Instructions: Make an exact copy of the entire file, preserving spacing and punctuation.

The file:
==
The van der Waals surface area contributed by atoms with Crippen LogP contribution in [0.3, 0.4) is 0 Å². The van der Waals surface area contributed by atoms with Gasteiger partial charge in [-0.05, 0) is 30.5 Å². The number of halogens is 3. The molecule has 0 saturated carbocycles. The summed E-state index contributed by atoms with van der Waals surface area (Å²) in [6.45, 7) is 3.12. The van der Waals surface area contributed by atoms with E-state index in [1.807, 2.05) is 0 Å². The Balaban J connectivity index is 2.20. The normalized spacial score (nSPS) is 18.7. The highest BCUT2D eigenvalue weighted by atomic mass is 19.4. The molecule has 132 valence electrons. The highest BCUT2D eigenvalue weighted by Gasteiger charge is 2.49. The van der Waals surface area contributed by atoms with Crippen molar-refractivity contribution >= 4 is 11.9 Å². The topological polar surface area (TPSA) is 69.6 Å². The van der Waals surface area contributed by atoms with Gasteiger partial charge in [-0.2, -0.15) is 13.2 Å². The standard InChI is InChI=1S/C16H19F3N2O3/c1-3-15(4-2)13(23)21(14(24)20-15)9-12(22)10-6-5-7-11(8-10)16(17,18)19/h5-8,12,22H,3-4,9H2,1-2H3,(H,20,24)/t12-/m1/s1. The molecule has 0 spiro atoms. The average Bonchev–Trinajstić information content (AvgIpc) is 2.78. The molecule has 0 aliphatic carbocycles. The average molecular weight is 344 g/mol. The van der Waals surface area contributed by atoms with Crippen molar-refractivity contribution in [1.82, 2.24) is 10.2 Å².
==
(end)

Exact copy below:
The van der Waals surface area contributed by atoms with Crippen LogP contribution in [0.3, 0.4) is 0 Å². The van der Waals surface area contributed by atoms with Gasteiger partial charge in [-0.05, 0) is 30.5 Å². The number of halogens is 3. The molecule has 0 saturated carbocycles. The summed E-state index contributed by atoms with van der Waals surface area (Å²) in [6.45, 7) is 3.12. The van der Waals surface area contributed by atoms with E-state index in [1.807, 2.05) is 0 Å². The Balaban J connectivity index is 2.20. The normalized spacial score (nSPS) is 18.7. The highest BCUT2D eigenvalue weighted by atomic mass is 19.4. The molecule has 132 valence electrons. The highest BCUT2D eigenvalue weighted by Gasteiger charge is 2.49. The van der Waals surface area contributed by atoms with Crippen molar-refractivity contribution >= 4 is 11.9 Å². The topological polar surface area (TPSA) is 69.6 Å². The van der Waals surface area contributed by atoms with Gasteiger partial charge in [-0.2, -0.15) is 13.2 Å². The standard InChI is InChI=1S/C16H19F3N2O3/c1-3-15(4-2)13(23)21(14(24)20-15)9-12(22)10-6-5-7-11(8-10)16(17,18)19/h5-8,12,22H,3-4,9H2,1-2H3,(H,20,24)/t12-/m1/s1. The molecule has 0 spiro atoms. The average Bonchev–Trinajstić information content (AvgIpc) is 2.78. The molecule has 0 aliphatic carbocycles. The average molecular weight is 344 g/mol. The van der Waals surface area contributed by atoms with Crippen molar-refractivity contribution in [1.82, 2.24) is 10.2 Å².